Yet unlike 1 Kings 8 where Solomon’s direct speech dominates, he remains silent in the Sheba stories. He acts—by hosting, answering questions, and bestowing gifts—but is not directly quoted. Instead, Sheba speaks. The narrators in 1 Kings and 2 Chronicles let her extol Solomon’s wisdom, grandeur, and his subjects’ happiness. 

This detail is textually interesting: neither account describes Sheba. Her face and form are left to imagination. However, here’s a textual hint: I think Solomon possibly used Sheba as his model for the woman in Song of Songs; she describes herself as “black and beautiful” (Song 1:5). The Song’s woman—like Sheba with Solomon—is the dominant voice.

Was Sheba’s visit more than intellectual curiosity? The accounts hint she came for trade. The ships of Solomon and Sheba likely crisscrossed in the Red Sea. Solomon controlled land from Ezion-Geber, a Red Sea port, northeast through Aram, an area including the flat coastline along the Great Sea, the Mediterranean. Possibly, Solomon awarded favored trade status to the queen of Sheba and her country with these words: “King Solomon gave the queen of Sheba all she desired and asked for” (2 Chron. 9:12a).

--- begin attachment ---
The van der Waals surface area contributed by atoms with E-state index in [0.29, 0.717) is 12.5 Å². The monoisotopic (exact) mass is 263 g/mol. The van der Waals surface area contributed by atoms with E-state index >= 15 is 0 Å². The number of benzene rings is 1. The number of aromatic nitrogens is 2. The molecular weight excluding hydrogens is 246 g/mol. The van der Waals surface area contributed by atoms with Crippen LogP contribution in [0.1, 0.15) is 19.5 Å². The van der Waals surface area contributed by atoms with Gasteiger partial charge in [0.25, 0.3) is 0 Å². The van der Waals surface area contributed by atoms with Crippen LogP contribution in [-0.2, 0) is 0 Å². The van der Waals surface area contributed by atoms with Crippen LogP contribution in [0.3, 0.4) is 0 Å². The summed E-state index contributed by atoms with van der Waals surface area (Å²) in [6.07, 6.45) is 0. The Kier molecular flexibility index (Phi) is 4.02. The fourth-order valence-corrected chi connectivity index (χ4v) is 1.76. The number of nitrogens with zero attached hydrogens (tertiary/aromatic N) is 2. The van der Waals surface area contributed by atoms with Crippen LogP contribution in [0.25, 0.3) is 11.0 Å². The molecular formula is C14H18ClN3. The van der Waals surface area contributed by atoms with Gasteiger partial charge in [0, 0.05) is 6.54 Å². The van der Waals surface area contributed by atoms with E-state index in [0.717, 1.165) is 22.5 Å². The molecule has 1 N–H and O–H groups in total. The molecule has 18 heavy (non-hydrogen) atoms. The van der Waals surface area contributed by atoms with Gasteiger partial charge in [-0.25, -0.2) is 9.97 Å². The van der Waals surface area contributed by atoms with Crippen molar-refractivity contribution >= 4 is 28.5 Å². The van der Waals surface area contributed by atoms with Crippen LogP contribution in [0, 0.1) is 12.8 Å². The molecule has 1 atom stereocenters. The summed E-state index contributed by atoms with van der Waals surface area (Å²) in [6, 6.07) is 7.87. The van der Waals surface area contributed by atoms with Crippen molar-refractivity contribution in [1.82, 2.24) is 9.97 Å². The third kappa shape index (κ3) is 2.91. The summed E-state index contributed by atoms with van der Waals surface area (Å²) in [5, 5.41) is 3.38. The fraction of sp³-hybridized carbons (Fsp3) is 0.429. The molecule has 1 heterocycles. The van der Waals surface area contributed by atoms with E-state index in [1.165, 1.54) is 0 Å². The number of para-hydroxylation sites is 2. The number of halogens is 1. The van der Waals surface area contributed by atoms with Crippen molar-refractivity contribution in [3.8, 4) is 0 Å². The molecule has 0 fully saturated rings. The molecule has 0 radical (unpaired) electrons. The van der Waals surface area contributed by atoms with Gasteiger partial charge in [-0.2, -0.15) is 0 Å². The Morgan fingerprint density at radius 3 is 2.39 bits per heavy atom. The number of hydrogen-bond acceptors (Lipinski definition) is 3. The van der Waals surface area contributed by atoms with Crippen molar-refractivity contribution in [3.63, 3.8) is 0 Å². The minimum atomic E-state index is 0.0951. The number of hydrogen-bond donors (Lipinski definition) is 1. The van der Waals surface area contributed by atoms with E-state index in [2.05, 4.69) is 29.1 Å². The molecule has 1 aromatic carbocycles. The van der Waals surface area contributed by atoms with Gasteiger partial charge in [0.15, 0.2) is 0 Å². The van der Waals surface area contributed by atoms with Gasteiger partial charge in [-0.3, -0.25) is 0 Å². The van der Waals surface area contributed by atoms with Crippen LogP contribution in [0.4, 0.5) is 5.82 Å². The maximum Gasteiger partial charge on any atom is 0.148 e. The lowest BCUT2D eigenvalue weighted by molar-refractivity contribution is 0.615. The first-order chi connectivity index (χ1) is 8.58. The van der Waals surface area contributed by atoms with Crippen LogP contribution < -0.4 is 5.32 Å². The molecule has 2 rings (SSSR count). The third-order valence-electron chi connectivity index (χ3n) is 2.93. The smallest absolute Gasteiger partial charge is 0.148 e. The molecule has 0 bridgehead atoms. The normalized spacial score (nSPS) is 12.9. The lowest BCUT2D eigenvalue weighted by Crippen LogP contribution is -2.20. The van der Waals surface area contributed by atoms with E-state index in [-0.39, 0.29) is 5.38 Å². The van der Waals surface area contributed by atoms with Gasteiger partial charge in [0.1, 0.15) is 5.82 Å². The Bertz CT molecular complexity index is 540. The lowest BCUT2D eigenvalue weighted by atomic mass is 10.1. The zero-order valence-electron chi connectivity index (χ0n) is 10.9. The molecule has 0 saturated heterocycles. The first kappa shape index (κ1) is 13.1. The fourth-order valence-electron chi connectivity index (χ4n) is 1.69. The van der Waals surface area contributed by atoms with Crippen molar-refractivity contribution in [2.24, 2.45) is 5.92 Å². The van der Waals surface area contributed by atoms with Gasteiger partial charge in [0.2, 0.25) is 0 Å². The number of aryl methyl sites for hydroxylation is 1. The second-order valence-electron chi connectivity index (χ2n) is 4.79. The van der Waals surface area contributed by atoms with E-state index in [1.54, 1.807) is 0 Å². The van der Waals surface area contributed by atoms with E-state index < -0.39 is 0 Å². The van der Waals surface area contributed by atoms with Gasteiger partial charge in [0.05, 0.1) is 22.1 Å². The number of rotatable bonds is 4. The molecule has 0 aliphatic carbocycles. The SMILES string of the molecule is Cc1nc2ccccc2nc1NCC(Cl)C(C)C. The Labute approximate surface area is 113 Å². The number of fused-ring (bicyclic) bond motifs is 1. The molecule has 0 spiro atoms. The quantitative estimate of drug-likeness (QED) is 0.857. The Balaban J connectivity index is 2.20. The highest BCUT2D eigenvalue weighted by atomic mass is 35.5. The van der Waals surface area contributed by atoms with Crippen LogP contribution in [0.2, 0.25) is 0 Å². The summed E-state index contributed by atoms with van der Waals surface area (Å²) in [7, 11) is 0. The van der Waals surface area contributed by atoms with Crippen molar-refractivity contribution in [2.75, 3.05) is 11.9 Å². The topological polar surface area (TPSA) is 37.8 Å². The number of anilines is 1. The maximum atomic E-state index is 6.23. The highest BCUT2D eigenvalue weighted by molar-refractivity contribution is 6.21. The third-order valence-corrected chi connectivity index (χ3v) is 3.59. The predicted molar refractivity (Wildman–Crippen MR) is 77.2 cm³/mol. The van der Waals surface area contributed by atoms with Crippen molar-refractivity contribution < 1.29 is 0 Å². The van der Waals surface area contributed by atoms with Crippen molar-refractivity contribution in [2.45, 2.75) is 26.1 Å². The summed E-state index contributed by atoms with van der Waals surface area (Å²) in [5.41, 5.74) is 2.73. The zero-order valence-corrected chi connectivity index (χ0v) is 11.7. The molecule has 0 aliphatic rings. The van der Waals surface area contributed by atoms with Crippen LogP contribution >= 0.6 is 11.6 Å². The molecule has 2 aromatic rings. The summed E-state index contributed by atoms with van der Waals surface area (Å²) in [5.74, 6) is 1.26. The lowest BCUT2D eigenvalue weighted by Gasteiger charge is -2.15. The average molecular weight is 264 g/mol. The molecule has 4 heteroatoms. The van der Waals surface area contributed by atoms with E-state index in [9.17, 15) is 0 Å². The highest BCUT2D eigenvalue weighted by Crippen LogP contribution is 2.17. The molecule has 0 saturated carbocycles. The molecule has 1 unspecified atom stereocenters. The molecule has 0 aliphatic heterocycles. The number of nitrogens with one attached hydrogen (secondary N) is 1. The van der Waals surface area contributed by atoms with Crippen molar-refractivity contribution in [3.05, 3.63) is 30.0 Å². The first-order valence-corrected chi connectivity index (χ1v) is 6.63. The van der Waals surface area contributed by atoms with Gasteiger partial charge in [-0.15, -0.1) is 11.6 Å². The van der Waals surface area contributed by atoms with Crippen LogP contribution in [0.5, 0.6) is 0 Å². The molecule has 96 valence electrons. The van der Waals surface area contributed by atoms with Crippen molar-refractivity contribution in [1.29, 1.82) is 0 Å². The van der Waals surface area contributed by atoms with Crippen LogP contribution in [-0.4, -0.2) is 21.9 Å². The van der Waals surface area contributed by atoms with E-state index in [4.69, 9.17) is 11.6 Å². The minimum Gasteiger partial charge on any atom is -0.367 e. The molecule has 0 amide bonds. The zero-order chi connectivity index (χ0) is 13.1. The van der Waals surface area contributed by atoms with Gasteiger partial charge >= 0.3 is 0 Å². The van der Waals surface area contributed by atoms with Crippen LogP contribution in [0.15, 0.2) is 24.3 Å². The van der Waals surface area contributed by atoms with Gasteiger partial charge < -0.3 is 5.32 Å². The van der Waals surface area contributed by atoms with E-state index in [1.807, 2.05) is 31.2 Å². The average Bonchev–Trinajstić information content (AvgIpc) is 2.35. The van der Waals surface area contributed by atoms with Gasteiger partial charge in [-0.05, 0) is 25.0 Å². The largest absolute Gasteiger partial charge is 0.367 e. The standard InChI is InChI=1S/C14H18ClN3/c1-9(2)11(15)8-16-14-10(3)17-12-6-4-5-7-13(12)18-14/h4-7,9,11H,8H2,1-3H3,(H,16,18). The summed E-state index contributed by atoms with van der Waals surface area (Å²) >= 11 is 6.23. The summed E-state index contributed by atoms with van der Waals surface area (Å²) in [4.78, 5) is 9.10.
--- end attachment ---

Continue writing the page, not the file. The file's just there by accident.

A Closer Look at Sheba’s Character

Sheba’s stand-out bearing marked her. Consider these insights:

Rank. She used it well. Imagine the buzz her arrival caused as her camels lumbered through Jerusalem’s narrow streets! Attention centered on her!

Honesty. Solomon’s daily display of wealth, food, table settings, and burnt offerings to the Lord left her breathless (2 Chron. 9:4).

Assessment skills. During her visit’s many public appearances and banquets, she assessed everything. She praised Solomon for the happiness of his servants who heard his wisdom (2 Chron. 9:7).